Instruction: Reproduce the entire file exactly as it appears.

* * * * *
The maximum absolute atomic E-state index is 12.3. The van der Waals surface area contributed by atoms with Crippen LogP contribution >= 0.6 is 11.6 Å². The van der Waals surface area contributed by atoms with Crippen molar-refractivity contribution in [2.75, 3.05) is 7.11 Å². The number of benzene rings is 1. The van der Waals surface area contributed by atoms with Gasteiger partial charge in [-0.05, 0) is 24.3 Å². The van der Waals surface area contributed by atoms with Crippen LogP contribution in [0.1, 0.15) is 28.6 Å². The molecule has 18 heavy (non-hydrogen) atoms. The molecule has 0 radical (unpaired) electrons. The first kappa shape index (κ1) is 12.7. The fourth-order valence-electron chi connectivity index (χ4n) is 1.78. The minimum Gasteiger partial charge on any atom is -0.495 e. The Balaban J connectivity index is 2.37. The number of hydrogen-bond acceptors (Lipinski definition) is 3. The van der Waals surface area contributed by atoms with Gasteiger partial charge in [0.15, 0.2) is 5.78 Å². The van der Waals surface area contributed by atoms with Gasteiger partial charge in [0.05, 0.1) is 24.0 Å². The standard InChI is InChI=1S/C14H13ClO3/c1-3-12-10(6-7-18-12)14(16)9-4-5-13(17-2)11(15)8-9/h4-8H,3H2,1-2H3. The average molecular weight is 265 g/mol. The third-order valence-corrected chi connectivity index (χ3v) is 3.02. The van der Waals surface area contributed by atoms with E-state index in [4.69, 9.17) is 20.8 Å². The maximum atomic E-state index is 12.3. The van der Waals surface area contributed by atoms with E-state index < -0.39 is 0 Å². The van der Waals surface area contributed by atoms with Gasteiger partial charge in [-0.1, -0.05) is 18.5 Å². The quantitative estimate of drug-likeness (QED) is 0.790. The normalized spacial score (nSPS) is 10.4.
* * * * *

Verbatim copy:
The maximum absolute atomic E-state index is 12.3. The van der Waals surface area contributed by atoms with Crippen LogP contribution >= 0.6 is 11.6 Å². The van der Waals surface area contributed by atoms with Crippen molar-refractivity contribution in [2.75, 3.05) is 7.11 Å². The number of benzene rings is 1. The van der Waals surface area contributed by atoms with Gasteiger partial charge in [-0.05, 0) is 24.3 Å². The van der Waals surface area contributed by atoms with Crippen LogP contribution in [0.1, 0.15) is 28.6 Å². The molecule has 18 heavy (non-hydrogen) atoms. The molecule has 0 radical (unpaired) electrons. The first kappa shape index (κ1) is 12.7. The fourth-order valence-electron chi connectivity index (χ4n) is 1.78. The minimum Gasteiger partial charge on any atom is -0.495 e. The Balaban J connectivity index is 2.37. The number of hydrogen-bond acceptors (Lipinski definition) is 3. The van der Waals surface area contributed by atoms with Gasteiger partial charge in [0.15, 0.2) is 5.78 Å². The van der Waals surface area contributed by atoms with Gasteiger partial charge in [0.05, 0.1) is 24.0 Å². The standard InChI is InChI=1S/C14H13ClO3/c1-3-12-10(6-7-18-12)14(16)9-4-5-13(17-2)11(15)8-9/h4-8H,3H2,1-2H3. The average molecular weight is 265 g/mol. The third-order valence-corrected chi connectivity index (χ3v) is 3.02. The van der Waals surface area contributed by atoms with E-state index in [4.69, 9.17) is 20.8 Å². The maximum atomic E-state index is 12.3. The van der Waals surface area contributed by atoms with E-state index < -0.39 is 0 Å². The van der Waals surface area contributed by atoms with Gasteiger partial charge in [-0.1, -0.05) is 18.5 Å². The quantitative estimate of drug-likeness (QED) is 0.790. The normalized spacial score (nSPS) is 10.4.